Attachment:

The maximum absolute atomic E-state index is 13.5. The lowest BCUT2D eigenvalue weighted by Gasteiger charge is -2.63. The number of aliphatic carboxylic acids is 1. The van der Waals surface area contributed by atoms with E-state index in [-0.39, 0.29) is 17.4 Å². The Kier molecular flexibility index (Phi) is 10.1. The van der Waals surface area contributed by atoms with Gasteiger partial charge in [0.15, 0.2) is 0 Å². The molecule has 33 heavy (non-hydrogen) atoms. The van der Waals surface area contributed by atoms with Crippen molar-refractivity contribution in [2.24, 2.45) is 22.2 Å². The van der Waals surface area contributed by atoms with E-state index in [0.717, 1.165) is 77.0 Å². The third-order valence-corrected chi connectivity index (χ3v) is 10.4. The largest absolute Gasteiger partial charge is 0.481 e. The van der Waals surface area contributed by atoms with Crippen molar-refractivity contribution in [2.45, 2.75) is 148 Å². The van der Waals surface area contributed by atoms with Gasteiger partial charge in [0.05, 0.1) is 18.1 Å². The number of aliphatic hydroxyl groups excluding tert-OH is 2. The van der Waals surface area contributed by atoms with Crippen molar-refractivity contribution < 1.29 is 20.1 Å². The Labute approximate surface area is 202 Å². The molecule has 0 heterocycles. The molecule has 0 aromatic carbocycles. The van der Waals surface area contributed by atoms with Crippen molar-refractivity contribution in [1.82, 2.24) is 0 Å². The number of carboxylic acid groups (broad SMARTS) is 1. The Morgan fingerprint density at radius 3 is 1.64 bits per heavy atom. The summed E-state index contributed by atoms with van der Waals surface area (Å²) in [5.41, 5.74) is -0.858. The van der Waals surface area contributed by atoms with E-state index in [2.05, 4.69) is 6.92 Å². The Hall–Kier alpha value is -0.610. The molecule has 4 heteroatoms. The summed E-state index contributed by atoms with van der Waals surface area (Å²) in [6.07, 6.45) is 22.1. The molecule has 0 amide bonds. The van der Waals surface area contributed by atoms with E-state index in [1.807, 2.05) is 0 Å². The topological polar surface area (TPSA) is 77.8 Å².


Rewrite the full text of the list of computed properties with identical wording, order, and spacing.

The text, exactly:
The maximum absolute atomic E-state index is 13.5. The lowest BCUT2D eigenvalue weighted by Gasteiger charge is -2.63. The number of aliphatic carboxylic acids is 1. The van der Waals surface area contributed by atoms with E-state index in [-0.39, 0.29) is 17.4 Å². The Kier molecular flexibility index (Phi) is 10.1. The van der Waals surface area contributed by atoms with Gasteiger partial charge in [0.15, 0.2) is 0 Å². The molecule has 33 heavy (non-hydrogen) atoms. The van der Waals surface area contributed by atoms with Crippen molar-refractivity contribution in [2.24, 2.45) is 22.2 Å². The van der Waals surface area contributed by atoms with E-state index in [0.717, 1.165) is 77.0 Å². The third-order valence-corrected chi connectivity index (χ3v) is 10.4. The largest absolute Gasteiger partial charge is 0.481 e. The van der Waals surface area contributed by atoms with Crippen molar-refractivity contribution in [2.45, 2.75) is 148 Å². The van der Waals surface area contributed by atoms with Gasteiger partial charge in [0.05, 0.1) is 18.1 Å². The number of aliphatic hydroxyl groups excluding tert-OH is 2. The van der Waals surface area contributed by atoms with Crippen molar-refractivity contribution < 1.29 is 20.1 Å². The Labute approximate surface area is 202 Å². The molecule has 0 heterocycles. The molecule has 0 aromatic carbocycles. The van der Waals surface area contributed by atoms with Crippen molar-refractivity contribution in [1.82, 2.24) is 0 Å². The number of carboxylic acid groups (broad SMARTS) is 1. The Morgan fingerprint density at radius 3 is 1.64 bits per heavy atom. The summed E-state index contributed by atoms with van der Waals surface area (Å²) in [5.41, 5.74) is -0.858. The van der Waals surface area contributed by atoms with E-state index in [2.05, 4.69) is 6.92 Å². The Hall–Kier alpha value is -0.610. The molecule has 4 heteroatoms. The summed E-state index contributed by atoms with van der Waals surface area (Å²) in [6.07, 6.45) is 22.1. The molecule has 0 amide bonds. The van der Waals surface area contributed by atoms with E-state index in [1.807, 2.05) is 0 Å². The topological polar surface area (TPSA) is 77.8 Å².